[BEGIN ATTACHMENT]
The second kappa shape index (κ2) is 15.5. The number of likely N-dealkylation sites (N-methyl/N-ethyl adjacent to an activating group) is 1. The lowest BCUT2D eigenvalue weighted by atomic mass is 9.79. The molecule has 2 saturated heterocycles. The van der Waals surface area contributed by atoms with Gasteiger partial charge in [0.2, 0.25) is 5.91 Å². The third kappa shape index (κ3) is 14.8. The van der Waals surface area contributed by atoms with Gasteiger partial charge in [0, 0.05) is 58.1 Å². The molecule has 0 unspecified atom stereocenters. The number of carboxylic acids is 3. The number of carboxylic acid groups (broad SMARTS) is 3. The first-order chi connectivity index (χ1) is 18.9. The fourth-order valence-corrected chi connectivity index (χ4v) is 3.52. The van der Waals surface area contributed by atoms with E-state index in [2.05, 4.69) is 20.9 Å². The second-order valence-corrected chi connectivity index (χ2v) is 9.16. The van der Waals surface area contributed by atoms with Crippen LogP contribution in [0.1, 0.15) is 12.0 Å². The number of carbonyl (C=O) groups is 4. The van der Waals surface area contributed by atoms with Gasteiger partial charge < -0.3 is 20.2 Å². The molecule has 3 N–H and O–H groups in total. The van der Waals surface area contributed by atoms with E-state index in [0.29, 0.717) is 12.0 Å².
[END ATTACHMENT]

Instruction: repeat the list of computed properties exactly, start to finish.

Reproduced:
The second kappa shape index (κ2) is 15.5. The number of likely N-dealkylation sites (N-methyl/N-ethyl adjacent to an activating group) is 1. The lowest BCUT2D eigenvalue weighted by atomic mass is 9.79. The molecule has 2 saturated heterocycles. The van der Waals surface area contributed by atoms with Gasteiger partial charge in [0.2, 0.25) is 5.91 Å². The third kappa shape index (κ3) is 14.8. The van der Waals surface area contributed by atoms with Gasteiger partial charge in [0, 0.05) is 58.1 Å². The molecule has 0 unspecified atom stereocenters. The number of carboxylic acids is 3. The number of carboxylic acid groups (broad SMARTS) is 3. The first-order chi connectivity index (χ1) is 18.9. The fourth-order valence-corrected chi connectivity index (χ4v) is 3.52. The van der Waals surface area contributed by atoms with E-state index in [2.05, 4.69) is 20.9 Å². The second-order valence-corrected chi connectivity index (χ2v) is 9.16. The van der Waals surface area contributed by atoms with Crippen LogP contribution in [0.1, 0.15) is 12.0 Å². The number of carbonyl (C=O) groups is 4. The van der Waals surface area contributed by atoms with Gasteiger partial charge < -0.3 is 20.2 Å². The molecule has 3 N–H and O–H groups in total. The van der Waals surface area contributed by atoms with E-state index in [0.29, 0.717) is 12.0 Å².